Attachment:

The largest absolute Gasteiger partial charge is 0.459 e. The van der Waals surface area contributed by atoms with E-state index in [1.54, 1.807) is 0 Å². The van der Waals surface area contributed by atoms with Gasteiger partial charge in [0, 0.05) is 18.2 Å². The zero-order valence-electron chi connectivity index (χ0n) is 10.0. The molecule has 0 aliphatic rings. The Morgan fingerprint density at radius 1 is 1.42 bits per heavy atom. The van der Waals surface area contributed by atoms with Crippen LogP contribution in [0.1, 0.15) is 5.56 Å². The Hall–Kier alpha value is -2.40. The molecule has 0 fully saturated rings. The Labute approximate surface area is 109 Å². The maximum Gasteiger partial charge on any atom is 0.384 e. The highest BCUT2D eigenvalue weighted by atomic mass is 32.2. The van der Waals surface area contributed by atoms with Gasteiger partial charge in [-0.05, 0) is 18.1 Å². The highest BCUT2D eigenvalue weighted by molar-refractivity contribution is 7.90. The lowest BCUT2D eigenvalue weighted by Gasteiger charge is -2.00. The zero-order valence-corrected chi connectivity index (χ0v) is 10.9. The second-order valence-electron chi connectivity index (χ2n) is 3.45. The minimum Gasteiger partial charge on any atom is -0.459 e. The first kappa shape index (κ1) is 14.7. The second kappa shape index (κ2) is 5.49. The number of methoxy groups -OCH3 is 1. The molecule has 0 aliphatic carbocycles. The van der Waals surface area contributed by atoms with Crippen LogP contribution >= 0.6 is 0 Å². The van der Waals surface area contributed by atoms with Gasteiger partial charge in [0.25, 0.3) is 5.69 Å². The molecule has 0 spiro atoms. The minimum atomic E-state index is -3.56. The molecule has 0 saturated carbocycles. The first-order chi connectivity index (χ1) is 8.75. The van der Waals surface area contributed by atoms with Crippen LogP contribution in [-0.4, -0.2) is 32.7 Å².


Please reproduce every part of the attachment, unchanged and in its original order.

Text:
The largest absolute Gasteiger partial charge is 0.459 e. The van der Waals surface area contributed by atoms with E-state index in [1.54, 1.807) is 0 Å². The van der Waals surface area contributed by atoms with Gasteiger partial charge in [0, 0.05) is 18.2 Å². The zero-order valence-electron chi connectivity index (χ0n) is 10.0. The molecule has 0 aliphatic rings. The Morgan fingerprint density at radius 1 is 1.42 bits per heavy atom. The van der Waals surface area contributed by atoms with Crippen LogP contribution in [0.1, 0.15) is 5.56 Å². The Hall–Kier alpha value is -2.40. The molecule has 0 fully saturated rings. The Labute approximate surface area is 109 Å². The maximum Gasteiger partial charge on any atom is 0.384 e. The highest BCUT2D eigenvalue weighted by atomic mass is 32.2. The van der Waals surface area contributed by atoms with Gasteiger partial charge in [-0.05, 0) is 18.1 Å². The highest BCUT2D eigenvalue weighted by molar-refractivity contribution is 7.90. The lowest BCUT2D eigenvalue weighted by Gasteiger charge is -2.00. The zero-order valence-corrected chi connectivity index (χ0v) is 10.9. The second-order valence-electron chi connectivity index (χ2n) is 3.45. The minimum Gasteiger partial charge on any atom is -0.459 e. The first kappa shape index (κ1) is 14.7. The second kappa shape index (κ2) is 5.49. The number of methoxy groups -OCH3 is 1. The molecule has 0 aliphatic carbocycles. The van der Waals surface area contributed by atoms with Crippen LogP contribution >= 0.6 is 0 Å². The van der Waals surface area contributed by atoms with Gasteiger partial charge in [0.25, 0.3) is 5.69 Å². The molecule has 0 spiro atoms. The minimum atomic E-state index is -3.56. The molecule has 0 saturated carbocycles. The first-order chi connectivity index (χ1) is 8.75. The van der Waals surface area contributed by atoms with Crippen LogP contribution in [-0.4, -0.2) is 32.7 Å².